I am a huge Indianapolis Colts fan. I have been since I was a little kid. Since I used to live in a suburb of Indianapolis when I was in elementary and middle school, I was able to go to many games and I have been a fan ever since. Football has always been a major part of my family’s life. On Sundays we’d get all decked out in our Colts jerseys, watch the game, and have Buffalo wings, onion rings and seven layer taco dip. I have Dwight Freeney’s and Brandon Stokley’s jersey, my sister has Marvin Harrison’s and my mom has Peyton Manning’s. We also have Brandon Stokley’s and Peyton Manning’s autograph. I get really nervous when watching important games. Last year, during the AFC championship game, my friends had to make me watch the game from the hallway because I was too hysterical. After we won the AFC championship game, my friend and I ran around Ball Circle and wrote “GO COLTS” in the snow. We had a huge Super Bowl party at my house and the decorations and Super Bowl champs banner are still hanging in my family room.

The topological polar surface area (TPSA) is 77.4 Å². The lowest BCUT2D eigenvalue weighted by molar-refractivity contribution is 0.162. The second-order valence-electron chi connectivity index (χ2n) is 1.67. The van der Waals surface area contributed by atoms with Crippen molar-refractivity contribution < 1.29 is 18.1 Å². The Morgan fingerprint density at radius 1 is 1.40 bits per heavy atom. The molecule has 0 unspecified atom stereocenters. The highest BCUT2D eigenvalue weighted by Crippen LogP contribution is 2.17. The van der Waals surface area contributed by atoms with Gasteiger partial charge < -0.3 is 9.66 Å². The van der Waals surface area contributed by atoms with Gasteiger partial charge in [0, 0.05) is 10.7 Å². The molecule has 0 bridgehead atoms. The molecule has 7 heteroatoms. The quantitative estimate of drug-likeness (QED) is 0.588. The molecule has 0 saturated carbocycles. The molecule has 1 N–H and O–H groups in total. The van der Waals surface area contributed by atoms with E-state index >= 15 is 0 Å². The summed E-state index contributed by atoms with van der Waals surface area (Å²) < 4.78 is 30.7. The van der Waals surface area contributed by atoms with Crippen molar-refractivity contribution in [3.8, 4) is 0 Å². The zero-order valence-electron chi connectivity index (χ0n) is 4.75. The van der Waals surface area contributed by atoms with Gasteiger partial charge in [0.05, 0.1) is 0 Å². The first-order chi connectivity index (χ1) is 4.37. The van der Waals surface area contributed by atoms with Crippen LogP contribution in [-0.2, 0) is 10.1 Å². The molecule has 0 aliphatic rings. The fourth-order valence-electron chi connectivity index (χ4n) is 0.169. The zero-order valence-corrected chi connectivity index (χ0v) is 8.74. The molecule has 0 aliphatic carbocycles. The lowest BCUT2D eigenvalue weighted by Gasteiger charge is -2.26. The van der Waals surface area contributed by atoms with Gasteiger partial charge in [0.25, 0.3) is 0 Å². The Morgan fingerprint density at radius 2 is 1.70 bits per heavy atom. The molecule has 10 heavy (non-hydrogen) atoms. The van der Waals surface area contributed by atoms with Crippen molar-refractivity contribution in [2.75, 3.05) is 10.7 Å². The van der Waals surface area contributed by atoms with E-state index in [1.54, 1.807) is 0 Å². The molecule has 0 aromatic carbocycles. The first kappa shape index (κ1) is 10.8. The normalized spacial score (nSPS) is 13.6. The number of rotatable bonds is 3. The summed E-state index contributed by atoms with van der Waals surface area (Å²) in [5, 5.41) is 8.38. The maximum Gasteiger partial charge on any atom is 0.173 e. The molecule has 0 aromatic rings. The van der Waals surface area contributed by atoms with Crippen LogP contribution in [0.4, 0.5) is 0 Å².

I live in a very rural area and have lived there for the past 12 years. When I was in middle school everyone rode horses so I decided that I wanted to ride them too. So one day I asked my friend Sarah if she could teach me how to ride a horse. She took me out to her stables and introduced me to Pancake, who was her older sister’s horse. Since I am terrified of heights, it was very hard for me to get onto the horse. After about what felt like an eternity of trying, I finally did it. It took a little while for Pancake and I to get to know each other, which made the fact that I was riding on a gigantic horse even scarier. Finally, Pancake warmed up to me and started behaving. For the next few weeks, Sarah taught me all the basics that I needed to know when riding a horse. I loved riding Pancake. It felt like a totally different world when I was riding her. Since I was in middle school, I started to collect toy horses and anything with a horse on it (notebooks, pens, posters, you name it, I had it.) While I don’t have the notebooks, pens and posters anymore, I still love riding horses whenever and wherever I can.